A logger exchanges a set "L" of lumber for a set "M" of money. The cardinality of set "M" is 100. Each element is worth one dollar. Make 100 dots representing the elements of the set "M." The set "C," the cost of production contains 20 fewer points than set "M." Represent the set "C" as subset of set "M" and answer the following question: What is the cardinality of the set "P" of profits?

     Teaching Math in 1980:

     A logger sells a truckload of lumber for $100. His cost of production is $80 and his profit is $20. Your assignment: Underline the number 20.

     Teaching Math in 1990:

     By cutting down beautiful forest trees, the logger makes $20. What do you think of this way of making a living? Topic for class participation after answering the question: How did the forest birds and squirrels "feel" as the logger cut down the trees? There are no wrong answers.

     Teaching Math in 2002:

     A logger sells a truckload of lumber for $100. His cost of production is $120. How does Arthur Andersen determine that his profit margin is $60?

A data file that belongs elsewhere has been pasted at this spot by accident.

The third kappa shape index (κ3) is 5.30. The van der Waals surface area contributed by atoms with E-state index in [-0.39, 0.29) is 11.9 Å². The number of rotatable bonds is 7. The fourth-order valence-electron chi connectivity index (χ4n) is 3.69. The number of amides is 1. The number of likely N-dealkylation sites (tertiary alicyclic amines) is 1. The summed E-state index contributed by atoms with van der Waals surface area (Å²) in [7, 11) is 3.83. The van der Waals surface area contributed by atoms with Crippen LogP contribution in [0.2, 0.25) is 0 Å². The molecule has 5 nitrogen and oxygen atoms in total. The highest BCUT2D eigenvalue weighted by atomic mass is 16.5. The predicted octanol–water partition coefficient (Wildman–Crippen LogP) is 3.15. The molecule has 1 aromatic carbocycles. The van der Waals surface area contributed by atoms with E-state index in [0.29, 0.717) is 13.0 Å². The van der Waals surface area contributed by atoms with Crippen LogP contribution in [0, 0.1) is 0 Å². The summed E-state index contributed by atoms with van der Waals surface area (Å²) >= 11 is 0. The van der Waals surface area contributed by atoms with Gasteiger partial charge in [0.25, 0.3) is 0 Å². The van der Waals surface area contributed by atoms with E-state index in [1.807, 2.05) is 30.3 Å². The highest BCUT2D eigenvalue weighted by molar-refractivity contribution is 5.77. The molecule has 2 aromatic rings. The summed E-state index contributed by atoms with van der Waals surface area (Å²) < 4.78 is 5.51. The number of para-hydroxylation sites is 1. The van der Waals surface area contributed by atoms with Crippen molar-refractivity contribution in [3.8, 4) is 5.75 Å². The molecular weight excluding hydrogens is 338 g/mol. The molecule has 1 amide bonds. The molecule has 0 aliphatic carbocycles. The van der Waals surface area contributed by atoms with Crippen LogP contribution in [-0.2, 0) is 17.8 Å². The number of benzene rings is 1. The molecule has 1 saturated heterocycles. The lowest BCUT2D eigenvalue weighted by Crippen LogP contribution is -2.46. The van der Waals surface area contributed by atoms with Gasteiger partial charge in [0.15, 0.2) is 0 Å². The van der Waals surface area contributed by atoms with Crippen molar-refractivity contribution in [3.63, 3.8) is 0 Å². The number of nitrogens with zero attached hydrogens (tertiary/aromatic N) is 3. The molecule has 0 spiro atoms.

Teaching Math in 2010:

     El hachero vende un camion cargado de lena por $100. Su gasto de produccion es........


     Once upon a time in an Indian village, there lived three squaws. Two squaws had young sons who were very overweight. The first squaw, whose son weighed 150 pounds, always placed her son on a bear hide near a pine grove; the second squaw, whose son also weighed 150 pounds, put her son on a moose hide in the shade of a large oak tree; but the third squaw, who was expecting the birth of her first son, always rested on a hippopotamus hide beside a bubbling brook. Her weight? 300 pounds!

     To this day, mathematicians give credit to these women and their children for proving the Pythagorean Theorem, because you see: The squaw of the hippopotamus is equal to the sons of the squaws of the other two hides.


She: Why is "6" afraid of "7"?

He: Because "7, 8, 9".


Here are some quickies:

--Do Roman paramedics refer to IV's as "4's"?

--There are 3 kinds of people: those who can count and those who can't.

--Lottery: a tax on people who are bad at math